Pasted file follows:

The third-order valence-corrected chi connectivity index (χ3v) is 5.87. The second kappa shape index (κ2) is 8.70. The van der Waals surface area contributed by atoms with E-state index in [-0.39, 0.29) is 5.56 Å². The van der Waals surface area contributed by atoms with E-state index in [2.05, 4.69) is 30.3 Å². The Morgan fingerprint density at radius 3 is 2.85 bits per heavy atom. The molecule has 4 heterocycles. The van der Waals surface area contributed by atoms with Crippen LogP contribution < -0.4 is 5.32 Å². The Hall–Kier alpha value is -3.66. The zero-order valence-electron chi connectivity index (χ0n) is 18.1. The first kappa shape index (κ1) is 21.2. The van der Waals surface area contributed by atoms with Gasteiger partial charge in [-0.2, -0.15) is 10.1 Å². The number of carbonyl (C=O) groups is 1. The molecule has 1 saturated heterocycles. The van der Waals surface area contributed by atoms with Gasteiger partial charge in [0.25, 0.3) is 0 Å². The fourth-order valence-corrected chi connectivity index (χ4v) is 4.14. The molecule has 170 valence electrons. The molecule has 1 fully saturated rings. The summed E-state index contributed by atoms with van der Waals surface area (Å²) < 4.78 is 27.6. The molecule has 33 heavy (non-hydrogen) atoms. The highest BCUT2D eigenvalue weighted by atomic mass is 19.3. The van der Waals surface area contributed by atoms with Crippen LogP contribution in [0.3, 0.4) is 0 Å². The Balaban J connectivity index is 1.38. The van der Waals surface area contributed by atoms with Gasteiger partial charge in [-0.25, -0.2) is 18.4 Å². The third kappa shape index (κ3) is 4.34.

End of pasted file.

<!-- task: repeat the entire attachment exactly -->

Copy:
The third-order valence-corrected chi connectivity index (χ3v) is 5.87. The second kappa shape index (κ2) is 8.70. The van der Waals surface area contributed by atoms with E-state index in [-0.39, 0.29) is 5.56 Å². The van der Waals surface area contributed by atoms with E-state index in [2.05, 4.69) is 30.3 Å². The Morgan fingerprint density at radius 3 is 2.85 bits per heavy atom. The molecule has 4 heterocycles. The van der Waals surface area contributed by atoms with Crippen LogP contribution < -0.4 is 5.32 Å². The Hall–Kier alpha value is -3.66. The zero-order valence-electron chi connectivity index (χ0n) is 18.1. The first kappa shape index (κ1) is 21.2. The van der Waals surface area contributed by atoms with Gasteiger partial charge in [-0.2, -0.15) is 10.1 Å². The number of carbonyl (C=O) groups is 1. The molecule has 1 saturated heterocycles. The van der Waals surface area contributed by atoms with Gasteiger partial charge in [0.25, 0.3) is 0 Å². The fourth-order valence-corrected chi connectivity index (χ4v) is 4.14. The molecule has 170 valence electrons. The molecule has 1 fully saturated rings. The summed E-state index contributed by atoms with van der Waals surface area (Å²) < 4.78 is 27.6. The molecule has 33 heavy (non-hydrogen) atoms. The highest BCUT2D eigenvalue weighted by atomic mass is 19.3. The van der Waals surface area contributed by atoms with Crippen LogP contribution in [0.3, 0.4) is 0 Å². The Balaban J connectivity index is 1.38. The van der Waals surface area contributed by atoms with Gasteiger partial charge in [-0.25, -0.2) is 18.4 Å². The third kappa shape index (κ3) is 4.34.